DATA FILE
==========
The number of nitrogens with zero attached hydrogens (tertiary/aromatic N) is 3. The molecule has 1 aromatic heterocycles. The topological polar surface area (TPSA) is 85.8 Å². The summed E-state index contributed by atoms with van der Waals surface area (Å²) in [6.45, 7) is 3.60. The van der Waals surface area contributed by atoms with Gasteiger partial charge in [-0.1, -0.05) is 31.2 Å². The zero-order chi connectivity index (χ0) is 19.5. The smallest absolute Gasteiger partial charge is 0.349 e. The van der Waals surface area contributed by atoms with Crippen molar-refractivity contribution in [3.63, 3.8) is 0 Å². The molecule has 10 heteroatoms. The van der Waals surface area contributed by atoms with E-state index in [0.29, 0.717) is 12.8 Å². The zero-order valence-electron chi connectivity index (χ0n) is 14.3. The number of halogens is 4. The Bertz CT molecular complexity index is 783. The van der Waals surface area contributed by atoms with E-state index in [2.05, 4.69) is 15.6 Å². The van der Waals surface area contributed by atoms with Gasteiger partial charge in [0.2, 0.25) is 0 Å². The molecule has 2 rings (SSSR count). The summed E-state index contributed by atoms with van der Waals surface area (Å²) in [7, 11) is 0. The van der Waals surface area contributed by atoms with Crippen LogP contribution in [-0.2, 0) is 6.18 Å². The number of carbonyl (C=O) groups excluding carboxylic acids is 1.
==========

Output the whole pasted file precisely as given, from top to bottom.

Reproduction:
The number of nitrogens with zero attached hydrogens (tertiary/aromatic N) is 3. The molecule has 1 aromatic heterocycles. The topological polar surface area (TPSA) is 85.8 Å². The summed E-state index contributed by atoms with van der Waals surface area (Å²) in [6.45, 7) is 3.60. The van der Waals surface area contributed by atoms with Gasteiger partial charge in [-0.1, -0.05) is 31.2 Å². The zero-order chi connectivity index (χ0) is 19.5. The smallest absolute Gasteiger partial charge is 0.349 e. The van der Waals surface area contributed by atoms with Crippen molar-refractivity contribution in [3.63, 3.8) is 0 Å². The molecule has 10 heteroatoms. The van der Waals surface area contributed by atoms with E-state index in [0.29, 0.717) is 12.8 Å². The zero-order valence-electron chi connectivity index (χ0n) is 14.3. The number of halogens is 4. The Bertz CT molecular complexity index is 783. The van der Waals surface area contributed by atoms with E-state index in [2.05, 4.69) is 15.6 Å². The van der Waals surface area contributed by atoms with Gasteiger partial charge in [0.2, 0.25) is 0 Å². The molecule has 2 rings (SSSR count). The summed E-state index contributed by atoms with van der Waals surface area (Å²) in [7, 11) is 0. The van der Waals surface area contributed by atoms with Crippen LogP contribution in [-0.2, 0) is 6.18 Å². The number of carbonyl (C=O) groups excluding carboxylic acids is 1.